Fan-tailed Warbler

Fan-tailed Warbler

Tuesday, September 18, 2012

Pima Canyon Wash, South Mountain Park, 16 Sept 2012

After skipping a hike in Pima Canyon Wash for 2 weeks, Ellen once again joined me and this was her first time hiking up the canyon to see what was new.  What a difference 2 weeks makes in nature.  This time the canyon was crawling with all kinds of caterpillars, and the fresh small plants that had sprouted from the last trip were almost are barren of leaves.  The caterpillars had stripped almost all the leaves off most the plants.  But along with all the caterpillars, the bird life was abundant as we saw no less than 3 different species of birds that were feasting on caterpillars. 
Going to start off this post with a photo of a Green-tailed Towhee.  These are cool little birds that are very closely related to the sparrows.  It is always exciting to find one of these birds as they are most generally secretive and shy and spend most of their time foraging on the ground or in the lower parts of shrubs and bushes.  But when we found 4 of them all together in the same place, it was the largest concentration of these birds I had ever seen.  Never actually saw one of these birds feasting on the caterpillars, but it might be one of the reasons there were so many in one place.
 Green-tailed Towhee
Now, on to the caterpillar invasion.  I have been advised that these caterpillars appear to belong to the White-lined Sphinx Moth, (aka the Hummingbird Moth).  So it will be interesting to see how many survive all the predators and actually pupate into moths.  First photo is of a shrub that shows the density of caterpillars and the second photo is one of the caterpillars in a close up.

Curve-billed Thrashers and Northern Mockingbirds were plentiful in the canyon and we witnessed several of these birds feeding on these caterpillars.  Bird must have thought they found a bonanza!
 Curve-billed Thrasher
Northern Mockingbird

We also happened across a pair of Nashville Warblers and found them to also be feeding on worms, but a different species.  Many of the mesquites were covered in what looked like cotton, but upon closer inspection, it was small webbing with a small worm inside and these Nashville Warblers, were taking advantage of the plentiful food source to give them energy to continue their migration southward.  This is a bird I had seen 2 weeks ago, but was not able to capture a decent photo, but this time one of them came out into the open enough to allow me a photo or two.  This is a good example as to why it is sometimes a great idea to return to a place where you have been before.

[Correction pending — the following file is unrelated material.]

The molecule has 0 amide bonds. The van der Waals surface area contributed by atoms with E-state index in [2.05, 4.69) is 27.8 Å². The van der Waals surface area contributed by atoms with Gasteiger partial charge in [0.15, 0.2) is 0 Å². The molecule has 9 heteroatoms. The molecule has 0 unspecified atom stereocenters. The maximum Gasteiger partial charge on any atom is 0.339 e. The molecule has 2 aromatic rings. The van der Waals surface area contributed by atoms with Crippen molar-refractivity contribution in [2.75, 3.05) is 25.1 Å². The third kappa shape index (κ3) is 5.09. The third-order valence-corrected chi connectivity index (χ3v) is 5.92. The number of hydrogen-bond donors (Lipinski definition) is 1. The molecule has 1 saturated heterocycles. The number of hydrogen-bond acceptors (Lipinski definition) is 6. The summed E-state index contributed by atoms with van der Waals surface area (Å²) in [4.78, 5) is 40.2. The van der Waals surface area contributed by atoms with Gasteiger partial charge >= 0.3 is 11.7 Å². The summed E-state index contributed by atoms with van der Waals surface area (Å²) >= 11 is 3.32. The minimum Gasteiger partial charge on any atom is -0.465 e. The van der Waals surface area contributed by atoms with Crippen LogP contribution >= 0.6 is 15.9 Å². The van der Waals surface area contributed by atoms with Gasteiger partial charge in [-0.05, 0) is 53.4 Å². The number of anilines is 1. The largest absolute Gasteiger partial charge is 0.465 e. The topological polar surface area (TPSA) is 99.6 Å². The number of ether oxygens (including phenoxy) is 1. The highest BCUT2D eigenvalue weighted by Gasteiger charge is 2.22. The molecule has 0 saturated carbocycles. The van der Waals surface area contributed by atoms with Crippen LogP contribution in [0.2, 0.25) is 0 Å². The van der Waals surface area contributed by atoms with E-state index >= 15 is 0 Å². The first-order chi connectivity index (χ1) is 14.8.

Nashville Warbler

Other birds that I was able to capture on photos were a Cactus Wren, a House Finch, and the always handsome Black-throated Sparrow.
Cactus Wren

House Finch

Black-throated Sparrow

Photos of 2 more critters will finish off this post.  First a photo of a very colorful red and black beetle which I have been told is a Checkered Beetle and a photo of a Lizard, which I believe might be a Tiger Whiptail Lizard, although I am not real sure.  This was a bit bigger than most Tiger Whiptails that I have seen but maybe it too was feasting on the caterpillars!
 Checkered Beetle
Tiger Whiptail Lizard

It was amazing to see the difference of what had taken place in just 2 weeks at this location.  The monsoon rains definitely dictate the cycle of life in the desert.




  1. Nice Gordon! I was out there last weekend and those caterpillars were everywhere too! I didn't get any good shots, but like you said the birding was pretty good, pretty active.

    Well done!

  2. I was amazed at the difference from 2 weeks ago. Had seen a Nashville Warbler back then, but alas no photos (I am sure you know how that goes!), but this time they cooperated. The place had many more birds than normal. I best I saw at least a dozen Mockingbirds, usually only 2 or 3.
    Thanks for the comments.

  3. I sure wish I could spot all the birds you see and could get this close. as you can tell from my last warbler they are not so cooperative for me